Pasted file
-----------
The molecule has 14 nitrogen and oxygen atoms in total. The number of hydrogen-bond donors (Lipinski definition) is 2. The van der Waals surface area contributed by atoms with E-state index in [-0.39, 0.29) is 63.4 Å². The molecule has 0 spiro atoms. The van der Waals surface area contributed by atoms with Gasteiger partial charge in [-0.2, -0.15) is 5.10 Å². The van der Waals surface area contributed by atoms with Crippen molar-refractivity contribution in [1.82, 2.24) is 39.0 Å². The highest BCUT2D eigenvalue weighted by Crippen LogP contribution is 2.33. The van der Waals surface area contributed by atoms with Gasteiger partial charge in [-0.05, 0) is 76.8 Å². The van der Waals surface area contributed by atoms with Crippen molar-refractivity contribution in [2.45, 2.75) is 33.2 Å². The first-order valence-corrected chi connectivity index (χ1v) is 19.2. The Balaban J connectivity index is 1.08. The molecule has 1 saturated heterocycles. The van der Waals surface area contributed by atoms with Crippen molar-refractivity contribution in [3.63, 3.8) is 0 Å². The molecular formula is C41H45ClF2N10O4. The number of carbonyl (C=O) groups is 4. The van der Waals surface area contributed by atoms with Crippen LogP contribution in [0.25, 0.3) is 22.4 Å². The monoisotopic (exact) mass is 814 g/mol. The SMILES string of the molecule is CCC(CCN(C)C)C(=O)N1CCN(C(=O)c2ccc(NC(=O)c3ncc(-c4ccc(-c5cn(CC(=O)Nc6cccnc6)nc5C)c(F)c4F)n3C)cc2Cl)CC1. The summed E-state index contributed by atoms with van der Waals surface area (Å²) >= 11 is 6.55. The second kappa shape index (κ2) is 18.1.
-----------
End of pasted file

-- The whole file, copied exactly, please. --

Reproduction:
The molecule has 14 nitrogen and oxygen atoms in total. The number of hydrogen-bond donors (Lipinski definition) is 2. The van der Waals surface area contributed by atoms with E-state index in [-0.39, 0.29) is 63.4 Å². The molecule has 0 spiro atoms. The van der Waals surface area contributed by atoms with Gasteiger partial charge in [-0.2, -0.15) is 5.10 Å². The van der Waals surface area contributed by atoms with Crippen molar-refractivity contribution in [1.82, 2.24) is 39.0 Å². The highest BCUT2D eigenvalue weighted by Crippen LogP contribution is 2.33. The van der Waals surface area contributed by atoms with Gasteiger partial charge in [-0.05, 0) is 76.8 Å². The van der Waals surface area contributed by atoms with Crippen molar-refractivity contribution in [2.45, 2.75) is 33.2 Å². The first-order valence-corrected chi connectivity index (χ1v) is 19.2. The Balaban J connectivity index is 1.08. The molecule has 1 saturated heterocycles. The van der Waals surface area contributed by atoms with Crippen molar-refractivity contribution in [3.63, 3.8) is 0 Å². The molecular formula is C41H45ClF2N10O4. The number of carbonyl (C=O) groups is 4. The van der Waals surface area contributed by atoms with Crippen LogP contribution in [0.25, 0.3) is 22.4 Å². The monoisotopic (exact) mass is 814 g/mol. The SMILES string of the molecule is CCC(CCN(C)C)C(=O)N1CCN(C(=O)c2ccc(NC(=O)c3ncc(-c4ccc(-c5cn(CC(=O)Nc6cccnc6)nc5C)c(F)c4F)n3C)cc2Cl)CC1. The summed E-state index contributed by atoms with van der Waals surface area (Å²) >= 11 is 6.55. The second kappa shape index (κ2) is 18.1.